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Applications and Benefits of Diffractive Optical Elements

Diffractive optical elements (DOEs) shape and divide the laser beams efficiently. They can be used in many applications with minimal light loss. They can be used to pattern the light in work areas for custom illumination. Typically, DOEs are micro relief structures on the face of an optical window, with the structures diffracting the light in a pre-designed pattern. Keep reading to learn more about the DOEs:

Advantages of Using DOEs

DOEs are used in a wide range of applications because of the benefits they offer including the following:

  • Using highly precise diffraction structures with contemporary production methods can make all the difference in the outcome of a DOE application.
  • Energy-efficiency. With DOEs, laser beams are shaped and split to control the intensity.

DOE Applications

DOEs are used in different applications to carry out complicated mathematical functions on the input’s phase to generate different shapes and structures of output beams, improving systems performance. They have made their way into industrial applications and are rapidly becoming the “go-to” solution in a lot of medical, research, and industrial applications.

These applications include the following:

  • Laser material processing. In this application, the laser beams are shaped and split during the cutting, welding, scoring, and drilling.
  • LIDA or LADAR applications. These applications involve the laser beams helping measure the optical distance and speed.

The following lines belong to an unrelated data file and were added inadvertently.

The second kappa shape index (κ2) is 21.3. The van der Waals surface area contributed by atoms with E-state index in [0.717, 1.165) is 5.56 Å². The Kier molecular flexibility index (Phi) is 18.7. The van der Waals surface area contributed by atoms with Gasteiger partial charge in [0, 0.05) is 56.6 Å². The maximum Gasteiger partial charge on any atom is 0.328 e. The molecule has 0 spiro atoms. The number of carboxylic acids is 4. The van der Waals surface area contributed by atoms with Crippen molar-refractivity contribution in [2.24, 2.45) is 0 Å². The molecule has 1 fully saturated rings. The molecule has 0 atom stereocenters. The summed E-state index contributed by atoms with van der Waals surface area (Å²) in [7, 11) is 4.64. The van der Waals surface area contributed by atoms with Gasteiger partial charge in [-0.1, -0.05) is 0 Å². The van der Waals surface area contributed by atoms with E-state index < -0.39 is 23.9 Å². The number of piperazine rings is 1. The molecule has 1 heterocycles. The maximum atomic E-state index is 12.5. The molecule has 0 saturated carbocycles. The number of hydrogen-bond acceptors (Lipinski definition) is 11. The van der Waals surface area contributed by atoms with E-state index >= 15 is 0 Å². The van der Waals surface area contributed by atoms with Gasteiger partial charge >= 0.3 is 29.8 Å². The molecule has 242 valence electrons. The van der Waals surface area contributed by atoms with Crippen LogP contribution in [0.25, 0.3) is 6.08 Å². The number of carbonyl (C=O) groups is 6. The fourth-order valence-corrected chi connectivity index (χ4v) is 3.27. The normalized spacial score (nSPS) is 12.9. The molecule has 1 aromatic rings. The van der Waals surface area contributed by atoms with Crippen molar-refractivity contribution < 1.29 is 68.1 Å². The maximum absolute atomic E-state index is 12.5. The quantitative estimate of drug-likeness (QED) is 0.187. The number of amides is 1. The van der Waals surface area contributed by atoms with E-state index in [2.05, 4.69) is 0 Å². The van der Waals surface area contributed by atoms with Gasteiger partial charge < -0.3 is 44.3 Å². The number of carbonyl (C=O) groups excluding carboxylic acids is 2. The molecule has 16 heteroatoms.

• Optical sensors. DOEs can be used as distance and position sensors and motion detectors.
  • Biomedical devices. The diffractive optical elements in this application are used for medical laser treatment and diagnostic instruments.
  • Lithography and holographic lighting. In this application, the beam homogenization is utilized in the structured pupil illumination, homogenous field illumination, and mask projection systems.

Kinds of DOEs

DOEs are categorized into the following:

  • Beam splitters. When using these DOEs, it is important to generate multiple beams with similar characteristics to the input beam at predefined separations from one another. These DOEs are used in applications that demand parallel processing for an improved process throughout.
  • Beam shapers. These Does are used for generating a flat top profile of the beam with an energy drop outside the flat area. Such an energy profile allows system manufacturers to exploit the energy at hand. Typically, the flat top diffractive beam shaper is used in high-power material processing applications that require a highly precise process and where the energy cost is a significant component and

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